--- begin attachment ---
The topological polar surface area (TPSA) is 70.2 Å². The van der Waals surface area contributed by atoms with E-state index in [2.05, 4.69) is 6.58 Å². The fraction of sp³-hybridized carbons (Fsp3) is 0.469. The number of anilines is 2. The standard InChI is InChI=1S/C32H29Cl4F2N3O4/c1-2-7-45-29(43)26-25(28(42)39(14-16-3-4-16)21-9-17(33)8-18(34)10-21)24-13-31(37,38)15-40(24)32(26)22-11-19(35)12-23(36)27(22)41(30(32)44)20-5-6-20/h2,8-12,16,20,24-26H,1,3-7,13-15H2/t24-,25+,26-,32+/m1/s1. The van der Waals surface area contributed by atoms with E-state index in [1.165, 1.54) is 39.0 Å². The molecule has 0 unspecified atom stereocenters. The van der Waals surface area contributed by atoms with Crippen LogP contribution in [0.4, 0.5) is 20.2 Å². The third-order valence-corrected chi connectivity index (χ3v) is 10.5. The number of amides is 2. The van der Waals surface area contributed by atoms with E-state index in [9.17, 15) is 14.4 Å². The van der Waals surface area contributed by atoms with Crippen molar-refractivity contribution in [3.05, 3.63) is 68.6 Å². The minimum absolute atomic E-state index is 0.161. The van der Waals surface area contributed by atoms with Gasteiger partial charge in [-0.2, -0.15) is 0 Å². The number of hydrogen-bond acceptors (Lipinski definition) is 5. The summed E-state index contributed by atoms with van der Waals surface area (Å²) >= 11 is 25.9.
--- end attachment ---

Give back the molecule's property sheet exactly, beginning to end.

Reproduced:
The topological polar surface area (TPSA) is 70.2 Å². The van der Waals surface area contributed by atoms with E-state index in [2.05, 4.69) is 6.58 Å². The fraction of sp³-hybridized carbons (Fsp3) is 0.469. The number of anilines is 2. The standard InChI is InChI=1S/C32H29Cl4F2N3O4/c1-2-7-45-29(43)26-25(28(42)39(14-16-3-4-16)21-9-17(33)8-18(34)10-21)24-13-31(37,38)15-40(24)32(26)22-11-19(35)12-23(36)27(22)41(30(32)44)20-5-6-20/h2,8-12,16,20,24-26H,1,3-7,13-15H2/t24-,25+,26-,32+/m1/s1. The van der Waals surface area contributed by atoms with E-state index in [1.165, 1.54) is 39.0 Å². The molecule has 0 unspecified atom stereocenters. The van der Waals surface area contributed by atoms with Crippen LogP contribution in [0.4, 0.5) is 20.2 Å². The third-order valence-corrected chi connectivity index (χ3v) is 10.5. The number of amides is 2. The van der Waals surface area contributed by atoms with E-state index in [9.17, 15) is 14.4 Å². The van der Waals surface area contributed by atoms with Crippen molar-refractivity contribution in [3.05, 3.63) is 68.6 Å². The minimum absolute atomic E-state index is 0.161. The van der Waals surface area contributed by atoms with Gasteiger partial charge in [-0.2, -0.15) is 0 Å². The number of hydrogen-bond acceptors (Lipinski definition) is 5. The summed E-state index contributed by atoms with van der Waals surface area (Å²) >= 11 is 25.9.